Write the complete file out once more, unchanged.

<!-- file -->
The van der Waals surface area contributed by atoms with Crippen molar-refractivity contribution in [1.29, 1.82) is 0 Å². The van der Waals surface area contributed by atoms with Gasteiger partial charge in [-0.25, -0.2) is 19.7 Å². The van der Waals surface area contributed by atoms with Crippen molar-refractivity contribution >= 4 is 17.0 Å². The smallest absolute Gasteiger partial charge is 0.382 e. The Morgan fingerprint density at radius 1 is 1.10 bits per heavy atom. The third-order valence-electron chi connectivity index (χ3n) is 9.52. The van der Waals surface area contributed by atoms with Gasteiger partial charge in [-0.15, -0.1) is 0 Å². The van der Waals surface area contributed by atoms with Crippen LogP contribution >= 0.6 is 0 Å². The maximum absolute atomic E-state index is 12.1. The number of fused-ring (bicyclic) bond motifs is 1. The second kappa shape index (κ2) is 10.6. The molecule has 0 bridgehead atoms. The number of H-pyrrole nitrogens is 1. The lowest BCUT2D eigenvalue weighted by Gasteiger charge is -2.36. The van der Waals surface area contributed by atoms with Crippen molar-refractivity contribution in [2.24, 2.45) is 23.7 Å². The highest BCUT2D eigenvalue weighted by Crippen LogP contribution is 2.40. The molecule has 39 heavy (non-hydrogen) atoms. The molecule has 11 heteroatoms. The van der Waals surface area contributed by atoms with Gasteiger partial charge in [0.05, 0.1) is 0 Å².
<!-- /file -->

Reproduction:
The van der Waals surface area contributed by atoms with Crippen molar-refractivity contribution in [1.29, 1.82) is 0 Å². The van der Waals surface area contributed by atoms with Gasteiger partial charge in [-0.25, -0.2) is 19.7 Å². The van der Waals surface area contributed by atoms with Crippen molar-refractivity contribution >= 4 is 17.0 Å². The smallest absolute Gasteiger partial charge is 0.382 e. The Morgan fingerprint density at radius 1 is 1.10 bits per heavy atom. The third-order valence-electron chi connectivity index (χ3n) is 9.52. The van der Waals surface area contributed by atoms with Gasteiger partial charge in [-0.15, -0.1) is 0 Å². The van der Waals surface area contributed by atoms with Crippen LogP contribution >= 0.6 is 0 Å². The maximum absolute atomic E-state index is 12.1. The number of fused-ring (bicyclic) bond motifs is 1. The second kappa shape index (κ2) is 10.6. The molecule has 0 bridgehead atoms. The number of H-pyrrole nitrogens is 1. The lowest BCUT2D eigenvalue weighted by Gasteiger charge is -2.36. The van der Waals surface area contributed by atoms with Crippen molar-refractivity contribution in [2.24, 2.45) is 23.7 Å². The highest BCUT2D eigenvalue weighted by Crippen LogP contribution is 2.40. The molecule has 39 heavy (non-hydrogen) atoms. The molecule has 11 heteroatoms. The van der Waals surface area contributed by atoms with Gasteiger partial charge in [0.05, 0.1) is 0 Å².